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Academy sets engineering challenges children can do at home

27 April, 2020

The Royal Academy of Engineering has launched a new Engineers in the Making competition for school children aged 7 to 14, across the UK. The Academy is looking for budding engineers to take on challenges and show off their creativity, imagination and problem-solving skills.

The Academy’s education team have chosen their most practical, hands-on activities to encourage students to try tinkering, investigating and problem finding and solving, reflecting real-life engineering challenges. All activities use things you can find in your home and have simple instructions.

A new challenge will be set every two weeks and students will be asked to send in photos or a short video along with one or two sentences to explain what they did. The best entries can choose from a selection of prizes including a power and play K.Nex set or a robot to build and programme. Parents, carers and teachers are invited to send in competition entries on behalf of the students to education@raeng.org.uk or share them on Twitter by tagging @EduRAEng and using the hashtag #EngineersInTheMaking.

For further information please visit:

https://www.raeng.org.uk/education/stem-at-home/competition-engineers-in-the-making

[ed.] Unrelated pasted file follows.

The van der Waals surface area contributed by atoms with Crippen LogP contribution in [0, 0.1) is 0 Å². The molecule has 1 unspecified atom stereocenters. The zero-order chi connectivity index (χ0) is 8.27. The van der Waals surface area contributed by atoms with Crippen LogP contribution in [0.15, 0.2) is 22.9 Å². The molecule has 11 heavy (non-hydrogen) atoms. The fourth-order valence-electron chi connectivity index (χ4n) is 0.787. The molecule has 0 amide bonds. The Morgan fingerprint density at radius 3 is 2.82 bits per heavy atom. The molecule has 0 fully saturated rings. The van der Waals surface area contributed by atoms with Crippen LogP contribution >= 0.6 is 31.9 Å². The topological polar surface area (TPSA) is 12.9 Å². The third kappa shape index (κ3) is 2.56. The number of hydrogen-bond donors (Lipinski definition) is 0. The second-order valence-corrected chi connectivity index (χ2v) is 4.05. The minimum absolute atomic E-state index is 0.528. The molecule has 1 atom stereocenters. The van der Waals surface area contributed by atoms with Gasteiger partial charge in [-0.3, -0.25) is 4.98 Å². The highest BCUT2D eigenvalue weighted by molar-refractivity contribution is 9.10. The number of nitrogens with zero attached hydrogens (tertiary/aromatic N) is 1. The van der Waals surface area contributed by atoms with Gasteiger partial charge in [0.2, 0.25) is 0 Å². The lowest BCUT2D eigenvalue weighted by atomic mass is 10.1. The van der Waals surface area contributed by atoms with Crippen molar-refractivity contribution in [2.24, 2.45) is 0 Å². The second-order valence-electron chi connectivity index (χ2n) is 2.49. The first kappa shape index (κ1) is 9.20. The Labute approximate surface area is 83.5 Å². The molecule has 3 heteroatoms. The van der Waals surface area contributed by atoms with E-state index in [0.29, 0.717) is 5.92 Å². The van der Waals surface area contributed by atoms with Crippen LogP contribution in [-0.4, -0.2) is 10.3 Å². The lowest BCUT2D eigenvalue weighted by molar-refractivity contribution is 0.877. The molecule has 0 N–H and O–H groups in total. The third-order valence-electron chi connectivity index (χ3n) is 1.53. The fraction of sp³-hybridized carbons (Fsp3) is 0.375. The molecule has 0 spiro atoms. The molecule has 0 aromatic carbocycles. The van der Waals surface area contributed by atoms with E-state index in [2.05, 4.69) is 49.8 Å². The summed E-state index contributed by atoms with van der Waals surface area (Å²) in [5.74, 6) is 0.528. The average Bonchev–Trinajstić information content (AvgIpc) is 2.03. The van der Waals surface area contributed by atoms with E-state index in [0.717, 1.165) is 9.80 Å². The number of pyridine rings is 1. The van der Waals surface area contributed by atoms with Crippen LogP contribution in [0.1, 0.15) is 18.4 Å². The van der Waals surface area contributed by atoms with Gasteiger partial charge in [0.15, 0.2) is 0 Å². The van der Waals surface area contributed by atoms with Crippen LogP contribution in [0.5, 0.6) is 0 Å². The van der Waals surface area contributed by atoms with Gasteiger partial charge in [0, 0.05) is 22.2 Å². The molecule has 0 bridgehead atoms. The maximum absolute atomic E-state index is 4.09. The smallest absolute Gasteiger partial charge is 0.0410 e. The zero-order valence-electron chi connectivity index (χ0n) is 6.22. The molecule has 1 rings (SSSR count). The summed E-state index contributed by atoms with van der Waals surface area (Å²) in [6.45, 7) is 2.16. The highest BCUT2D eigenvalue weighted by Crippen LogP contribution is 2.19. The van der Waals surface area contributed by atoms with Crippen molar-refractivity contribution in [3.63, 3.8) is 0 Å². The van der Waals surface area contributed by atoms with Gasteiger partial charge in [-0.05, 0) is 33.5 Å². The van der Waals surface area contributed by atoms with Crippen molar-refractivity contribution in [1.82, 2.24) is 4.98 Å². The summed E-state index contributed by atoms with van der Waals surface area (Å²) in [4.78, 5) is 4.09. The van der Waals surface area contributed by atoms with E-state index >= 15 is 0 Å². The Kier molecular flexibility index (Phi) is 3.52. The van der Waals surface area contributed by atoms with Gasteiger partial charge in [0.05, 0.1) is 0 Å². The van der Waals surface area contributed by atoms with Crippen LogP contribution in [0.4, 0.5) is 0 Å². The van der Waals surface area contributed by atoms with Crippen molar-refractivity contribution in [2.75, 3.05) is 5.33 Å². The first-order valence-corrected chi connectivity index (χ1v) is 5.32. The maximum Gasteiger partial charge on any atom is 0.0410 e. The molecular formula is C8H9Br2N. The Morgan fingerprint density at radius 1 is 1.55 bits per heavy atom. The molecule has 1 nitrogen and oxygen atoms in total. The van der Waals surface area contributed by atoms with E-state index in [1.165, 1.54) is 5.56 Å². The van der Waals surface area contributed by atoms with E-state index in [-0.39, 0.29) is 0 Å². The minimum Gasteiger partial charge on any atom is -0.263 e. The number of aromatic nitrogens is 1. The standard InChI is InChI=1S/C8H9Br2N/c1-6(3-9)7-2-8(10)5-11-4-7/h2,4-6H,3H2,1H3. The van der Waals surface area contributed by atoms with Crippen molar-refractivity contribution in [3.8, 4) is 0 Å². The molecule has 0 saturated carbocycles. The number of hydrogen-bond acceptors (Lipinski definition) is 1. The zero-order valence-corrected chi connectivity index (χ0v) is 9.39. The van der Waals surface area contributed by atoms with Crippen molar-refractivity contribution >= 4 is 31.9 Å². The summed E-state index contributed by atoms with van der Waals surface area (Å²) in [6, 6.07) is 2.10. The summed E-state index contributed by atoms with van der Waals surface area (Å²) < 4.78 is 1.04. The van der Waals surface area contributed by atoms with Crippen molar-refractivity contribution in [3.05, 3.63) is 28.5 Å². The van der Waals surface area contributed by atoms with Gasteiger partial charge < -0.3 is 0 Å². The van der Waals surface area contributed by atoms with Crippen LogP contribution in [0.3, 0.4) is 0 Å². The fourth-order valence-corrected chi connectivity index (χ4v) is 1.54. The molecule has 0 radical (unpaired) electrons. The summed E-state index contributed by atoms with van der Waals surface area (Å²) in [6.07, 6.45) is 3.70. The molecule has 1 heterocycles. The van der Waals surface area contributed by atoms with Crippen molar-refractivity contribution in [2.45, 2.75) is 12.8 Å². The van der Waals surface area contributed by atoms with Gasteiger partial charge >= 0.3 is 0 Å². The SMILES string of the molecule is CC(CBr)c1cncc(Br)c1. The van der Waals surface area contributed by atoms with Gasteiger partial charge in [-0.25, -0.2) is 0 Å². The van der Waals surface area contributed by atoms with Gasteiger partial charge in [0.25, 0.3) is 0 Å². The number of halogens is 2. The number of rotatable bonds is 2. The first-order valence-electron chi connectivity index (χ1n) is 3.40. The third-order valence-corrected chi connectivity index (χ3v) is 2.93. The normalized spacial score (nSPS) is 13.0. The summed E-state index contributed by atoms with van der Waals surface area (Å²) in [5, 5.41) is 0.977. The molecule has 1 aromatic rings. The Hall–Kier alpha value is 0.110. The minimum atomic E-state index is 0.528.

In addition to the competition, the Academy has compiled all its Science, Technology, Engineering and Maths (STEM) challenges in one place for use by teachers working remotely with their students or by parents home-schooling their children.

The challenges vary from making plastic and exploding volcanoes to STEM projects that invite young learners to problem find, problem solve and get creative using materials they have at home. Typical items required include a torch, scissors, glue, cornflour, paper and cardboard.

Videos on YouTube guide parents, teachers and students through the challenges and offer support and suggestions for some of the activities. The challenges are aimed at upper primary and lower secondary but can be easily adapted and used with older and younger children.

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